It is to be again emphasised that when we speak of the senses, we do not entirely mean the physical fleshy organs like the eyeballs, the eardrum, the tongue or the nostrils. The eardrum is not the ear, the eyeballs are not the eyes, and so is the case with the other sense organs. A sense, in the light of the system of the practice of yoga, is not the fleshy part which acts as a medium for the expression of this activity called the senses. What are the senses? From the point of view of a purely religious or spiritual outlook, or an outlook of yoga, the ‘sense’ that we are referring to is an impulsion of consciousness in a particular direction, and it is not the eyeballs or any such thing. These eyes, these ears, these other sense organs are the locations in the physical body for the expression of the internal impulses. The electric energy that is behind the working of an electrical gadget is different from the physical part of it, which is a material substance. The impulsion is a force, and it cannot be seen, heard of, touched etc. It is a vehemence of our consciousness; it is a flood-like push that is exerted by our own selves in a particular given direction. We urge ourselves in a particular way, and force ourselves to act in a particular manner. Basically, if we are consciousness proper, what we call sensory activity is also an activity of consciousness. The channelisation of our own true being through the avenues called the physical sense organs – this is actually sense activity.

Hence, the withdrawal of the senses is not to be equated merely with plugging the physical ears, closing the eyelids or shutting the mouth in a physical sense; because, while as a process of quarantining the impulses of consciousness we may, for some time, also be required to adopt these measures of physically abstaining from contact with objects, we know very well that quarantining is not the whole of the treatment that is called for. Treatment is a positive work that is required, while segregation is an external tentative measure that is adopted. It may be necessary for us to place ourselves – even physically and geographically – under circumstances in which the senses are not tempted. This we cannot rule out as a necessity. But this is not the whole of yoga because, as we know very well, the impulsion of consciousness we are referring to is principally what is called desire.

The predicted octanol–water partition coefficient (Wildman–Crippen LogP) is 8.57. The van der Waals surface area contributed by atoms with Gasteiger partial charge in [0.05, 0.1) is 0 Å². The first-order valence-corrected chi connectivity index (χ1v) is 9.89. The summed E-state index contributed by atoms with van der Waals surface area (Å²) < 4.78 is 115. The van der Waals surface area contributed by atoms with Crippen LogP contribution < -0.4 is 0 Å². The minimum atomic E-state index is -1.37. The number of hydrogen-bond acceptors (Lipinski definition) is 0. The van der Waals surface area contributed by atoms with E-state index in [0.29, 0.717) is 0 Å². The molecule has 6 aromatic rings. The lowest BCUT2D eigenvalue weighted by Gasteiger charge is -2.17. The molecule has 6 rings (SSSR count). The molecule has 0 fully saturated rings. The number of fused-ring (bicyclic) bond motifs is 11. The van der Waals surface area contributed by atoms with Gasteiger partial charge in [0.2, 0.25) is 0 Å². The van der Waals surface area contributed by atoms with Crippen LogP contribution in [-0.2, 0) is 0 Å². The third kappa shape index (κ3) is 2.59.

Desire, longing, passion, is the urge of consciousness for a particular contact which it expects from that which it regards as its object for the time being. Now, this impulsion of consciousness is certainly expected to utilise the sense organs for its expression, as a copper wire is required for passing an electric current, otherwise it cannot pass. The inner impulsion of consciousness requires the cooperation of the physical sense organs, no doubt; but electricity is different from the copper wire, and it can be vehement even with the absence of this means of expression.

Thus, while pratyahara should imply a sort of austere living even socially and physically, it is not enough, because the process of pratyahara, or restraint of the senses, is not shutting the mouth of the conscious impulse. “Don’t speak. Keep quiet.” If we say this to the conscious impulse, it may be frightened for the time being because of the orders that we have issued, but a frightened person is really not a subordinate person, because we cannot impose fear upon anyone and then get work done for all time. The result of such an order or a mandate that we issue by the power of our will may appear to be successful for a few days, or even for a few months or maybe even for a few years, as we can put a bund across a flowing river and prevent its flow further on, but we know very well what will happen to the restrained waters if they are held like that for a long time. They may break the bund, and go anywhere they like.